Traveling to South Korea as part of a “Next Generation Leaders” delegation, sponsored by the National Bureau of Asian Research (NBR) and the Korea Foundation, highlighted both the robustness of the US-Republic of Korea (ROK) alliance and the challenges facing democracies in maintaining competitiveness against the People’s Republic of China’s (PRC) efforts to dominate emerging technologies.
Despite a shared commitment with the United States to countering the PRC, the ROK’s concerns regarding US policy and legislation like the Inflation Reduction Act (IRA), CHIPS Act, and semiconductor export controls echoed similar apprehensions in Europe. The US-ROK experience shows that unilateral technology policies can be a double-edged sword, capable of jolting allies into action but also risking diplomatic rifts. A more unified approach is needed to promote and protect allied tech sectors.
ROK’s Crucial Position in the Global Technology Supply Chain
The ROK is a crucial node in the global semiconductor industry. Samsung and SK Hynix produce 73% of the global short-term memory market and 51% of the long-term memory market. ROK also produces 37% of all processing chips at the 10 nanometer (nm) node and lower; Taiwan makes the rest. These chips are integral to advanced artificial intelligence programs, and have been at the heart of US export controls toward the PRC.
However, the ROK’s chip industry is vulnerable because it is dependent on the PRC in two ways. First, the PRC is a major market for ROK chips. Semiconductors account for 20% of the ROK’s exports, and 60% of those chip exports go to the PRC. These exports represent a significant revenue source—for instance, SK Hynix, a major ROK chipmaker, saw nearly 47% of its revenue coming from the PRC at its peak in 2019. This figure dropped to 27% last year, yet the PRC remains a crucial market.
Second, the PRC is a major site of production for ROK chipmakers. SK Hynix produces 40% of its DRAM chips in Wuxi. Samsung produces 40% of its NAND flash chips in Xi’an. Disruption to these facilities would have a ripple affect across the globe, as the Wuxi DRAM facility represents 13% of global DRAM production capacity, and the Xi’an facility represents 15% of global NAND flash production capacity.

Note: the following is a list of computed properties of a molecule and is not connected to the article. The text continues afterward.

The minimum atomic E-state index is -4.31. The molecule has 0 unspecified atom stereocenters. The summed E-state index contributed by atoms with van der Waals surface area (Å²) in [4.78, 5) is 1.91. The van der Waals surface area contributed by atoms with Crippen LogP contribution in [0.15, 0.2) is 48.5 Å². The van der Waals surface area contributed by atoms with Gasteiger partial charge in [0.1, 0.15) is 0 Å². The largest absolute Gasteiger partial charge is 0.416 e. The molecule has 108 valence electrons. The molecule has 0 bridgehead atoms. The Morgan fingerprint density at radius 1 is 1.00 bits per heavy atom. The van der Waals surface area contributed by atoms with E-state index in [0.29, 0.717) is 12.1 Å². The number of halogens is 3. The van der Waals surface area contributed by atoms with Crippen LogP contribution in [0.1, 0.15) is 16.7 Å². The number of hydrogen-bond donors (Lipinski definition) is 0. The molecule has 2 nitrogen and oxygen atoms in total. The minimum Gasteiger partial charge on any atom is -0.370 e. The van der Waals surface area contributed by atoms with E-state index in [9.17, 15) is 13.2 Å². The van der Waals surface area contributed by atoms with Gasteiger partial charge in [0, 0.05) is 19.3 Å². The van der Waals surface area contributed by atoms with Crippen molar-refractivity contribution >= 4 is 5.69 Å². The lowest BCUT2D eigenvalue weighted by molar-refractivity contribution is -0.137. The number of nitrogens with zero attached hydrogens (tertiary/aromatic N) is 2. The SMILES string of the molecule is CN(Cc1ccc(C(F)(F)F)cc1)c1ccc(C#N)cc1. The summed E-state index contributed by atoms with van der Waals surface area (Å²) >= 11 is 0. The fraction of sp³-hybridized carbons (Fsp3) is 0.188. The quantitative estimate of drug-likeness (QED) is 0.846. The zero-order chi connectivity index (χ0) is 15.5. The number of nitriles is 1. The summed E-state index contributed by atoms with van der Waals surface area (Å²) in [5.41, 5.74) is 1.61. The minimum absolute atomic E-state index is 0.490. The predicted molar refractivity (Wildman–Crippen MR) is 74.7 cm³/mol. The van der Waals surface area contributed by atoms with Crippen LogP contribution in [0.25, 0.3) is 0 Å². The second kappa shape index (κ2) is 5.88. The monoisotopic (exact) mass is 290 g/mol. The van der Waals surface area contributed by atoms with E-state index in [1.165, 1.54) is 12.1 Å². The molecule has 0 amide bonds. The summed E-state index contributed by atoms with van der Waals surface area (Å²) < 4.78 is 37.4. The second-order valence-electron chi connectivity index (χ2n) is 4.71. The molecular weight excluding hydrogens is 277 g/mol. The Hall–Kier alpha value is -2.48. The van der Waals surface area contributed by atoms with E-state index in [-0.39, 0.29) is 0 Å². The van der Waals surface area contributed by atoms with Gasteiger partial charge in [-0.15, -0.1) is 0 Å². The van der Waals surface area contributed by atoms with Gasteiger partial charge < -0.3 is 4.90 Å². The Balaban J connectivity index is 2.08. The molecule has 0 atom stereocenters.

ROK policymakers have traditionally exercised caution in their approach to the PRC, because it has used its economic leverage to punish South Korea before. Unsurprisingly, 80% of South Koreans have an unfavorable view of the PRC. Most Koreans see the United States as a strategic partner in countering the PRC’s technology ambitions. When polled, 91% of South Koreans surveyed would prefer to align with the United States over the PRC.
Yet US policies deployed to counter the PRC in recent years had initial unintended consequences for those Korean industries also under threat from the PRC. Many Korean observers criticized the IRA’s tax credits for US-sourced electric vehicles (EVs) as a “betrayal” which discriminated against Korean auto companies in the US market. Similar complaints were leveled at restrictive requirements for CHIPS Act subsidies, and concerns that US export controls could shut down SK Hynix and Samsung’s PRC-based fabs. The United States provided those facilities waivers from controls, avoiding a major negative shock to the ROK’s economy.
Two Lessons for Policymakers
The US-ROK experience has two lessons for US policymakers as they formulate a doctrine for US techno-economic statecraft.
Unilateral technology measures can be effective when they shape the geopolitical landscape and shake partners out of trepidation and complacency. Despite initial ROK reservations, US-ROK working groups are now collaborating on formulating export controls, coordinating a long-term exit strategy for the ROK’s PRC-based fabs, and discussing how to dovetail domestic industrial policies to friendshore critical industries. The ROK has invested billions in new battery, EV, and chip manufacturing plants in the United States.
Deeper coordination is needed, especially on industrial policy. Some allies initially perceived the IRA and CHIPS Act as protectionist trade measures that would negatively affect allied industries. Since then, the ROK, the EU, and Taiwan have all passed their own CHIPS acts. Yet competing industrial policies countering PRC coercion risk a subsidy race that can increase trade tensions, inefficiencies, and also divide allies.
Deeper coordination among allies on industrial policies could preempt trade conflicts. One effective approach could be to provide a platform for direct dialogue among legislators responsible for crafting and funding these policies. Currently, while various forums exist for discussing trade and technology, few prioritize direct communication between legislators from different allied nations. More robust engagement with counterparts in allied countries could equip policymakers with a deeper understanding of the diplomatic implications involved in domestic industrial policies. This would be a key step towards allied industrial strategy.